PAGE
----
This study looked into the effects of the DelCAN project on abortion rates. Previous research found DelCAN increased contraceptive access and the use of more effective contraceptives like LARCs. Our hypothesis was that if DelCAN increased access to contraception, then unintended pregnancy would decrease and abortion would decrease. But we found no statistically significant evidence that the program reduced abortion rates.

DelCAN did not intend to reduce abortion. However, data on unintended pregnancies is limited, and that's why we used abortion rates as a proxy for unintended pregnancies. About 95% of abortions are from unintended pregnancies.

Why do you think the program did not reduce abortion rates? 

There are a lot of possible explanations. Maybe DelCAN’s effects on contraceptive access were not large enough, or maybe the people who increased their use of contraception wouldn’t have obtained an abortion anyways. Also, it is possible that abortions were reduced for some specific subgroups, like younger women or women of different racial or ethnic identities. Unfortunately, in our study we only observed the overall abortion rate and not rates by subgroup.

How do you hope your research will impact health policy? 

Our DelCAN paper can help others understand what to expect when designing this kind of contraception access program. We also think our paper suggests some broader insights about the relationship between contraception and abortion. Programs like DelCAN could effectively increase access to contraception. But how that increased access translates into outcomes, such as actual contraceptive use or having and terminating unintended pregnancies, would be affected by each patient’s autonomy and interpersonal and social interactions. Abortion is an important part of the reproductive health care continuum and is not simply a substitute for contraceptive care.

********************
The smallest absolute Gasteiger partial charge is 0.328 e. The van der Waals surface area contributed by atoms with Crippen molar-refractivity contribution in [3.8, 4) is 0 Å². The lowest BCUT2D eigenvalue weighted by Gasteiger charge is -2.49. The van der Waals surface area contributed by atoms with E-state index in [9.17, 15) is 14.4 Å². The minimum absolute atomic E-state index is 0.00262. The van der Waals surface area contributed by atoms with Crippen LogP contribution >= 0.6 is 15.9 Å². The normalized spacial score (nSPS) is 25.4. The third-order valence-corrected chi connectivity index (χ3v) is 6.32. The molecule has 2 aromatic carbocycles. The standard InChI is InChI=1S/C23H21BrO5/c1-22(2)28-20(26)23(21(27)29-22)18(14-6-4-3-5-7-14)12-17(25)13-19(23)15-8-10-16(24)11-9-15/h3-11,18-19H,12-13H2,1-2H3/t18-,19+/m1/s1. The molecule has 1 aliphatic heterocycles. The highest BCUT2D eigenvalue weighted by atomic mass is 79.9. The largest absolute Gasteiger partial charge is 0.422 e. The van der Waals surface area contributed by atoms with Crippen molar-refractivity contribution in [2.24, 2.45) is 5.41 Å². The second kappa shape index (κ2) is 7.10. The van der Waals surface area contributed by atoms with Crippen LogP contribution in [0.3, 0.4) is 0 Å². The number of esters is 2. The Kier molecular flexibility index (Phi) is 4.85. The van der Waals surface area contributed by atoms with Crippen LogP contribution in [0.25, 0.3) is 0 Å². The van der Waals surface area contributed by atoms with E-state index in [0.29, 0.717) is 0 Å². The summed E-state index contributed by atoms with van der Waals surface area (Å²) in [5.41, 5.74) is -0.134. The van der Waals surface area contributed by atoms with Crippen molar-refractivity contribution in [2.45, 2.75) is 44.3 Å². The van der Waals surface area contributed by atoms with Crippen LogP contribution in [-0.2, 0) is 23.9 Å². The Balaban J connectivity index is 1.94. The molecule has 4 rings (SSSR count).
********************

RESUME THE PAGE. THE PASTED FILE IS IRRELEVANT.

My dissertation examines another facet of abortion care in the U.S. I am studying the impact of Medicaid coverage for abortion services. The federal Hyde Amendment prohibits federal money from being spent on abortions, which has large implications for the millions of people who get health coverage from Medicaid. Only 17 states cover abortion with their Medicaid programs and they do it using only state funding. My dissertation is looking into the health effects of providing or not providing abortion coverage. Three states [Illinois, West Virginia, and Maine] recently changed their coverage policies to cover abortion. I am examining what happened when those states changed their policy.

My research shows there are two more abortions per thousand females if their state provides Medicaid coverage for abortion. In the case of Illinois, that translates to 5,000 more abortions per year. We know from other research that access to abortion has large and important benefits. Medicaid can play an important role in helping people access the care they need.  

After receiving her Ph.D., Kim hopes to conduct similar research on reproductive health, abortion and contraception.